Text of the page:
The Roundtable for Sustainable Palm Oil (RSPO), a body set up by industry and NGOs to address environmental concerns about the commodity’s production, confirmed it had been served with a lawsuit by the Malaysian palm giant, IOI.

IOI was suspended by the RSPO in early April after the allegations of wrongdoing, leading major buyers including Unilever, Mars, Kelloggs and Nestle to cut back on the palm oil they buy from the company.

Palm oil is the most widely-used vegetable oil and found in everything from margarine and biscuits to soap and shampoo. IOI owns Europe’s largest palm oil refinery and is such a major player that the RSPO warned of a disruption to supplies of sustainable palm oil following the suspension.

“The decision to challenge the RSPO board’s suspension decision is a difficult and painful one for us to take,” said Dato’ Lee Yeow Chor, IOI’s CEO, of the suit filed in Zurich, Switzerland, where the roundtable has its seat. IOI is understood to claim it did no wrong and the RSPO had no right to suspend its sustainability certification.

In a statement, Dato’ Lee said that while the company was committed to the RSPO, it had been “unfairly affected” by the suspension.

IOI has long been the target of environmentalists, who have previously accused it of felling forests and draining peatlands in Malaysian Borneo, while allegations of deforestation in IOI concessions in Ketapang, West Kalimantan, were submitted in a formal complaint to the RSPO by a sustainability consultancy in 2015.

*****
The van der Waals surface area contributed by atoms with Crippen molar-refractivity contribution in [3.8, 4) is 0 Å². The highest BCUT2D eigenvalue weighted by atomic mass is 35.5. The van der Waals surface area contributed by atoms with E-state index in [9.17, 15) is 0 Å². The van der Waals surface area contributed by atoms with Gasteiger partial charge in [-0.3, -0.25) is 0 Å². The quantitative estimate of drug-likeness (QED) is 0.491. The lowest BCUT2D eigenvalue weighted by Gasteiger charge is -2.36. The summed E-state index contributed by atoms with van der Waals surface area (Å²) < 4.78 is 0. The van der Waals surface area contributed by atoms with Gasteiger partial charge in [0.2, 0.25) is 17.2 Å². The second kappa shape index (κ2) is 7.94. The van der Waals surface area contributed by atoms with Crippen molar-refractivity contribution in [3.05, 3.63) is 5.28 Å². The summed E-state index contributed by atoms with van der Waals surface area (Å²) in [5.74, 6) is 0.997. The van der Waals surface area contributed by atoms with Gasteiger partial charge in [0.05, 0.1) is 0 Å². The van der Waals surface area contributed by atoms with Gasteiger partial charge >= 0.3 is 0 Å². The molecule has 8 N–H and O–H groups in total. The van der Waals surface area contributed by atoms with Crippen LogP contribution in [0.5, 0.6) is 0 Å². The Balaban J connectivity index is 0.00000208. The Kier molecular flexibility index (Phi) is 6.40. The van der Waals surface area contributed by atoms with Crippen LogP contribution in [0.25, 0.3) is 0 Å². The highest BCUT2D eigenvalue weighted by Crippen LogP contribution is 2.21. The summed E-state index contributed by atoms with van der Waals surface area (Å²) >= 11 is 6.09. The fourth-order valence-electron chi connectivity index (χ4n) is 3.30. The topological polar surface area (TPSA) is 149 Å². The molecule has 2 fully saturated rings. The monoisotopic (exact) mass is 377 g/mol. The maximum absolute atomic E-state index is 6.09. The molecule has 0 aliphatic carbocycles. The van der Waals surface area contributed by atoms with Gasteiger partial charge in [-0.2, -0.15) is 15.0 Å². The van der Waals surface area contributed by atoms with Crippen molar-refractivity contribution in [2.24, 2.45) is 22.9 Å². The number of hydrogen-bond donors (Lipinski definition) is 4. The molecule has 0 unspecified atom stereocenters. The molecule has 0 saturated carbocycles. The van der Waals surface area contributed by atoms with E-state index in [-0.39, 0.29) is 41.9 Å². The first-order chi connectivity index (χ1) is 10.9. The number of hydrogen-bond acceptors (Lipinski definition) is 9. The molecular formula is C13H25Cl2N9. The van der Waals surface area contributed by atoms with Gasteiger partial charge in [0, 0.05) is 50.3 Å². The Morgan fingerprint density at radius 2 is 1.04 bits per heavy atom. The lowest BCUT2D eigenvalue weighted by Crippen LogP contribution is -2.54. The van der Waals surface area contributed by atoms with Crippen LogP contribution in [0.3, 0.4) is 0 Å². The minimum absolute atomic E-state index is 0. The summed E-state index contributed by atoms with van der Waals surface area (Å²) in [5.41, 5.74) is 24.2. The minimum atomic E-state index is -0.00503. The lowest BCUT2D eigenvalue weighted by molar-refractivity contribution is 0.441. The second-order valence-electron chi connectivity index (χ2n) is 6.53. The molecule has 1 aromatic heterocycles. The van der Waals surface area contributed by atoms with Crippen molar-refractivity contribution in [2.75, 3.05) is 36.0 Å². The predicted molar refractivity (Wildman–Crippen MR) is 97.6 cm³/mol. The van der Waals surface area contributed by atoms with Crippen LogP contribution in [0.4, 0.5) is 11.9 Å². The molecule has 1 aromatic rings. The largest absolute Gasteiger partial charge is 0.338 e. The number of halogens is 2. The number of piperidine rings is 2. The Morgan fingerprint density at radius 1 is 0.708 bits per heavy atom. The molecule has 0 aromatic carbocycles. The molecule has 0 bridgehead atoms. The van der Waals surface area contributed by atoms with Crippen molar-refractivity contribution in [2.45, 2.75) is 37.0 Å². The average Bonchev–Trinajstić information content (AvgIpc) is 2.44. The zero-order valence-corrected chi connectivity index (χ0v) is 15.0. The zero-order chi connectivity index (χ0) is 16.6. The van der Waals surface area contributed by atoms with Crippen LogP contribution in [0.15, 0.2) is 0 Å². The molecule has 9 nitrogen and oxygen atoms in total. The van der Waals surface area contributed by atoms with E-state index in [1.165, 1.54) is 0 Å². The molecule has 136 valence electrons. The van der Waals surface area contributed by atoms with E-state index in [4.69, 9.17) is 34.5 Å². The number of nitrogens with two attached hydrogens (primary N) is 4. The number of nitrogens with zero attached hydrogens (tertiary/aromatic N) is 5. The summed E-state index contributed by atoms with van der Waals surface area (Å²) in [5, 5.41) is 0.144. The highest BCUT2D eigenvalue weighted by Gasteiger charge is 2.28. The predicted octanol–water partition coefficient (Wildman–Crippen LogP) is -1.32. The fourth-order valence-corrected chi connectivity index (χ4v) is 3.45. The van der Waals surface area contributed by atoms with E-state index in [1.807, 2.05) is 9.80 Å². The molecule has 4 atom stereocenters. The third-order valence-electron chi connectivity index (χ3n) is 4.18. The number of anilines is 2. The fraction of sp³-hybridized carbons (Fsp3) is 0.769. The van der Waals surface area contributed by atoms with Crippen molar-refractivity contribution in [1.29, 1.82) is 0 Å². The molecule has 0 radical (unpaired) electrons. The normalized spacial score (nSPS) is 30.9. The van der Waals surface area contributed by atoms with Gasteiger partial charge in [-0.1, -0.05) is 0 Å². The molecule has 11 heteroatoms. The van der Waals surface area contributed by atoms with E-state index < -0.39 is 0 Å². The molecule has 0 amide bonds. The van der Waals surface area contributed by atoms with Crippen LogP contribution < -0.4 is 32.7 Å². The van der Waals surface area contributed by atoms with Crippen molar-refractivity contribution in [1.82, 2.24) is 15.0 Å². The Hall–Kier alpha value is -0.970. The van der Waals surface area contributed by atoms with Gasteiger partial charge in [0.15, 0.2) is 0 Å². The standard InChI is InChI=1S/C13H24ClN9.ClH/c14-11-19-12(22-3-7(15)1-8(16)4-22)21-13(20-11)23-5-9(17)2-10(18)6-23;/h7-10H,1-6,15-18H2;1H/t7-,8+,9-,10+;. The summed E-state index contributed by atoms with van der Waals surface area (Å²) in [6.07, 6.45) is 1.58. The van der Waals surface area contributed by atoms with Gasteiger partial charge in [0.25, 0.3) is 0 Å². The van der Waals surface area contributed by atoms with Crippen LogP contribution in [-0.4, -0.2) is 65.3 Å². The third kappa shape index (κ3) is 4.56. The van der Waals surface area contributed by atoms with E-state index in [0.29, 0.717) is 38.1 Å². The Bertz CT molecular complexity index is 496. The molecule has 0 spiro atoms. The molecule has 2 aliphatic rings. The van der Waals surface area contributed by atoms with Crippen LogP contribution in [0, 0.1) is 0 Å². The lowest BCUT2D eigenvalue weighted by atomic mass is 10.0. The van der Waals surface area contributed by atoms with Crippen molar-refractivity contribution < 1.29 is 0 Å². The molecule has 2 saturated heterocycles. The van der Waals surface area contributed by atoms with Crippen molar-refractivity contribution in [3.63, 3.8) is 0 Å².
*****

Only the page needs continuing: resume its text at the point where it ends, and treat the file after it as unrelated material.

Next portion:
The scale of the financial impact on IOI from lost contracts following the suspension is not yet clear. But internal communications from Datuk Darrel Webber, CEO of the RSPO, show that the palm oil producer told him: “IOI has suffered commercial and reputational losses as a result of this injustice.”

Webber also reveals that “IOI prefers if this legal action is kept low profile” and that he is concerned over “the amount of time and money that will be wasted in this process [defending the legal challenge].”

In the communications, Darrel Webber says that the roundtable is insured against such claims up to 10m Malaysian Ringgit (£1.72m).

Richard George, head of forests at Greenpeace UK, said: “No one should be surprised that IOI has chosen to bully its critics. The RSPO and its members must meet this intimidation head on by excluding IOI until it has cleaned up its act and repaired the forests and peatlands it has destroyed.”

Malaysian and Indonesian companies dominate global palm oil production, but have been linked to deforestation and slash-and-burn clearance methods that contributed to the huge forest fires across Indonesia last year. Wilmar International, Golden Agri Resources (GAR), Asian Agri and Cargill are among the big palm oil producers to have adopted zero deforestation polices.

In a statement, IOI’s Dato’ Lee Yeow Chor said: “IOI remains committed to its membership in and the sustainability principles of RSPO. In fact, IOI has gone beyond the requirements of RSPO by signing an industry manifesto which specifies no HCS [high carbon stock] deforestation, no planting on peat and driving positive socio-economic impact for people and the communities.”

A spokeswoman for Nestle said that following the suspension by RSPO: “we immediately ceased sourcing from the plantations at the centre of the concerns raised.”

Adam Vaughan

This article first appeared on the Guardian

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